Heifers that were 68 kg heavier at first calving reported a 5-7% increase in milk, milk fat, and milk protein production during the first lactation (Macdonald et al. 2005) – Heifer rearing to optimise farm profitability – John Roche“The consequences of challenges for calves are often underestimated. They long term impact of suboptimal calf rearing is real. There is one simple rule that I apply when rearing calves, and that is: limit the number of potential challenging moments to a maximum of one per week! Preferably none, of course, but that is not a realistic expectation. Limiting it to one moment will make a very positive contribution to the health of your calves,” says Anna Hodgson, Territory Manager NorthEest Waikato.
AHV Booster in beef calves and heifers
There are also many farms that have beef calves. Because transport is a potentially stressful situation, we always recommend mixing 100 grams of AHV Booster Powder with one? Two? litre of water or milk before transport and after transport. This increases the chance of sufficient energy, a good moisture balance and therefore a healthy veal calf.
In addition to calves, we also have a separate recommendation for heifers. For heifers, we recommend feeding a 50-75g topdress once a week. From the age of one year, a heifer may also take a complete AHV Booster Paste. We recommend giving heifers a Booster bolus 1-2 weeks from start of mating. It is important that the water is refreshed every day.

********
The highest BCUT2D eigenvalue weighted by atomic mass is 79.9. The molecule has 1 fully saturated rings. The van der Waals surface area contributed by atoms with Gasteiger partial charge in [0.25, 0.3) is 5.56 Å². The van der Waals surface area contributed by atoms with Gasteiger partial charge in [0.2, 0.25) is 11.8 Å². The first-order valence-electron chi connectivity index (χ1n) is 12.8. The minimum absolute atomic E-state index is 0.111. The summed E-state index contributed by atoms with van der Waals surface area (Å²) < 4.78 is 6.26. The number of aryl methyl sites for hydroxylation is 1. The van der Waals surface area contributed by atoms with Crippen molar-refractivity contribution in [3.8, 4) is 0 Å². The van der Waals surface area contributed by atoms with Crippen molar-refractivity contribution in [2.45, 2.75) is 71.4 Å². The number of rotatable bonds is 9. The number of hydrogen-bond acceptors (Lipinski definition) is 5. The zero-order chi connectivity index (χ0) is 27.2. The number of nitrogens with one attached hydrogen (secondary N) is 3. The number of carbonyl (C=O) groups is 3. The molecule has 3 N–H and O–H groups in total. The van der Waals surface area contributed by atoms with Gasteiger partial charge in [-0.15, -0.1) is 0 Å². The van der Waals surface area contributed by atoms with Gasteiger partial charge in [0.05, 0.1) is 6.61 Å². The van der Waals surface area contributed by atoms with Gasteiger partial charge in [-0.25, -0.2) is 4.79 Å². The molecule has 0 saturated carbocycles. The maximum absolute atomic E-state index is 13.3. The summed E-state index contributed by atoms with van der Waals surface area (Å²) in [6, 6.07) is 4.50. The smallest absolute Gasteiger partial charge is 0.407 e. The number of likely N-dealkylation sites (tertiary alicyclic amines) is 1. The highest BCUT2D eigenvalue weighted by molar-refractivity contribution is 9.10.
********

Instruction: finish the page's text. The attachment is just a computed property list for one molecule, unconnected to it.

AHV (Animal Health Vision) is the global leader in quorum sensing-powered animal health solutions and advisory services, giving #PowerToTheFarmer to optimise their animal health. Since opening in New Zealand February 2022, AHV has tailored a range of protocols to New Zealand farming challenges to power herd longevity, productivity and profitability. Reach out to your local Territory Manager or call AHV New Zealand at 0800 424 869 to learn more about how AHV can support your farm.
These products are mentioned:
AHV Opti Start Powder
AHV Booster Powder
AHV Booster Paste
Get in touch!
Would you like to be visited by an Territory Manager to discuss the health challenges on your farm together? Our AHV Territory Manager will be happy to visit you to jointly assess the health of your cows and come up with appropriate farm-specific advice.